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More professors than ever are pursuing tenure-track positions. That said, the growth of women faculty currently on this track or already tenured in business schools has been frustratingly slow. overall, but are less likely to receive tenure in the departments where they began their assistant professor careers. Women also receive tenure in less prestigious departments than men in their fields, on average.” You’re not crazy.

Soderstrom and Farkas had both experienced this phenomenon in isolation but knew they were on to something bigger. They wondered: How can we open this conversation to a larger group and, given the state of affairs, what can we do proactively? For starters, they reached out to Jane Dutton at Ross about an idea for a panel. Jane gave sage advice, noting that “there is a risk that an event such as this could leave people not only angry, but hopeless.” Jane challenged the team to find a way to weave in the stories that would leave people energized, inspired and connected—and would highlight various positive and possible outcomes.

An idea gathers momentum

In a moment of serendipity, Soderstrom and Farkas ran into Emily Block, a faculty member at the University of Alberta. Block shared her story of overcoming challenges on her path to tenure and noted how happy she was in a new role. As Soderstrom and Farkas reflected on what type of program may be helpful to women academics, they kept coming back to Block’s story. They decided they wanted to hear the stories of women at various levels: those who had obtained tenure at their original institutions and those who had not and transitioned into equally compelling new roles. They wanted to find women who were willing to share their real stories and showcase their persistence. Invitations were sent to a number of vocal and recognizable academics who were either leading centers, pursuing research in this area or simply recognized for their experience navigating this path. They were totally unprepared for every one of them to accept emphatically. continued >

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Not a STEM issue

The link to sustainability

STEM (science, technology, engineering and math) has become a common catch-all for issues related to women’s advancement in academia. Farkas opined that it isn’t that simple. “Evidence of bias exists across disciplines. This is a gender and academia issue that requires some internal reflection on the part of business schools.” Soderstrom and Farkas executed a pilot survey to a subset of AOM members that explored topics related to their perceived ability to reach their career goals, including mentorship, networking, confidence and ability. The data showed that, relative to men, women were more likely to experience their workplace as sexist, disrespectful and unjust. Women were also more likely to frequently feel negatively about their ability to meet career goals in academia and were more likely to consider leaving the profession. It’s not just a STEM issue—these issues cut across all dimensions of management academic careers: research, teaching and service. Soderstrom and Farkas have since modified the survey, and the new one will be distributed to a global sample of faculty from the top 100 international business programs to gain global insights.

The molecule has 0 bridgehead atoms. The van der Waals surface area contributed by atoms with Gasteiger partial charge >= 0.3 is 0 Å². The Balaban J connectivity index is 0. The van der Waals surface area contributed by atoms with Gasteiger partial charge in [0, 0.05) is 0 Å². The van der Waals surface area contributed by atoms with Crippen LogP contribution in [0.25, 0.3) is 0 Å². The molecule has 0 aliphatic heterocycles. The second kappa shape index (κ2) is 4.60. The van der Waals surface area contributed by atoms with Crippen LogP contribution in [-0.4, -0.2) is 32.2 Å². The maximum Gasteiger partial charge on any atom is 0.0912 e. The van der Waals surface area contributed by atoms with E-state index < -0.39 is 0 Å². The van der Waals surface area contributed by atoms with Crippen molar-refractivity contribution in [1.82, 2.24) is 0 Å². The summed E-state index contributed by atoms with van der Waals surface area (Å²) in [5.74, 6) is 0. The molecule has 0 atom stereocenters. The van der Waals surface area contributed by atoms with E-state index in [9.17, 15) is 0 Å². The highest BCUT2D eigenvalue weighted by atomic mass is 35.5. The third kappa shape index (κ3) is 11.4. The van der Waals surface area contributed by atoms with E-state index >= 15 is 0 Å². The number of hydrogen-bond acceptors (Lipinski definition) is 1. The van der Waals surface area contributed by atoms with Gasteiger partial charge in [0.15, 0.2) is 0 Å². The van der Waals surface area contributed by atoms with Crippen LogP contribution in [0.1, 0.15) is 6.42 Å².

It became apparent that these needs have multiple layers. For example, Soderstrom notes, “the surface was barely scratched on how race or ethnicity plays into these important conversations. Academics of color have unique, but related, struggles, which are then exacerbated from a gender perspective.” The pilot study did find that women perceive far more bias and unjust behaviors toward colleagues of color than men do.

Not alone

The team was thrilled with both the response to their survey and their blockbuster panel line-up. In the end, about 120 people said they would attend the symposium. As women (and men!) stood against walls and sat on floors in a room that was supposed to fit 90, the final count exceeded 200. The event drove several positive outcomes: • A true sense of community, camaraderie and network support. The concept of each academic becoming a “mirror,” with the responsibility to reflect others’ strengths. Building this supportive network of women who are advocating for each other enhances connectivity, raises the stature of women academics and ultimately serves as inspiration for other women, effectively completing the feedback loop. • A commitment to continued engagement, to actively develop workshops and discussions to establish more formal structures to support women in academia • Women also began to see their roles in different lights. One participant noted, “This helped me realize that, as a tenured professor, I have a lot of privilege to help others.”